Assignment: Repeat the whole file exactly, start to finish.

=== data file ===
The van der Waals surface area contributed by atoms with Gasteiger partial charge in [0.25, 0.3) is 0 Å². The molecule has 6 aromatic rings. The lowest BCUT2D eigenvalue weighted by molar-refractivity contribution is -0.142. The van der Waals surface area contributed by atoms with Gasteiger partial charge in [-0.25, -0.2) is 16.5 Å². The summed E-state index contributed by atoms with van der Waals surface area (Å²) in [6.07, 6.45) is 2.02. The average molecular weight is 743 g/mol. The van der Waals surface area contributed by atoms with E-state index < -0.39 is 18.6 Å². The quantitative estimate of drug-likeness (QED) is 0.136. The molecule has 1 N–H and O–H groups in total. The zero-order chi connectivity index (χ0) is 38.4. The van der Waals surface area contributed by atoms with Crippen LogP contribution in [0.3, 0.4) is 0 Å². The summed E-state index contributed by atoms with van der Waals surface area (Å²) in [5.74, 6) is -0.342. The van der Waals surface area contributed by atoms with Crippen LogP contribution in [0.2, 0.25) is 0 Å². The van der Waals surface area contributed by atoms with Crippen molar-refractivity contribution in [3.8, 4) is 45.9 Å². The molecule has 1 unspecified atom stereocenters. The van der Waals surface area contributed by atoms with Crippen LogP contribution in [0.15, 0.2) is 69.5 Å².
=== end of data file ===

The van der Waals surface area contributed by atoms with Gasteiger partial charge in [0.25, 0.3) is 0 Å². The molecule has 6 aromatic rings. The lowest BCUT2D eigenvalue weighted by molar-refractivity contribution is -0.142. The van der Waals surface area contributed by atoms with Gasteiger partial charge in [-0.25, -0.2) is 16.5 Å². The summed E-state index contributed by atoms with van der Waals surface area (Å²) in [6.07, 6.45) is 2.02. The average molecular weight is 743 g/mol. The van der Waals surface area contributed by atoms with E-state index < -0.39 is 18.6 Å². The quantitative estimate of drug-likeness (QED) is 0.136. The molecule has 1 N–H and O–H groups in total. The zero-order chi connectivity index (χ0) is 38.4. The van der Waals surface area contributed by atoms with Crippen LogP contribution in [0.3, 0.4) is 0 Å². The summed E-state index contributed by atoms with van der Waals surface area (Å²) in [5.74, 6) is -0.342. The van der Waals surface area contributed by atoms with Crippen LogP contribution in [0.2, 0.25) is 0 Å². The van der Waals surface area contributed by atoms with Crippen molar-refractivity contribution in [3.8, 4) is 45.9 Å². The molecule has 1 unspecified atom stereocenters. The van der Waals surface area contributed by atoms with Crippen LogP contribution in [0.15, 0.2) is 69.5 Å².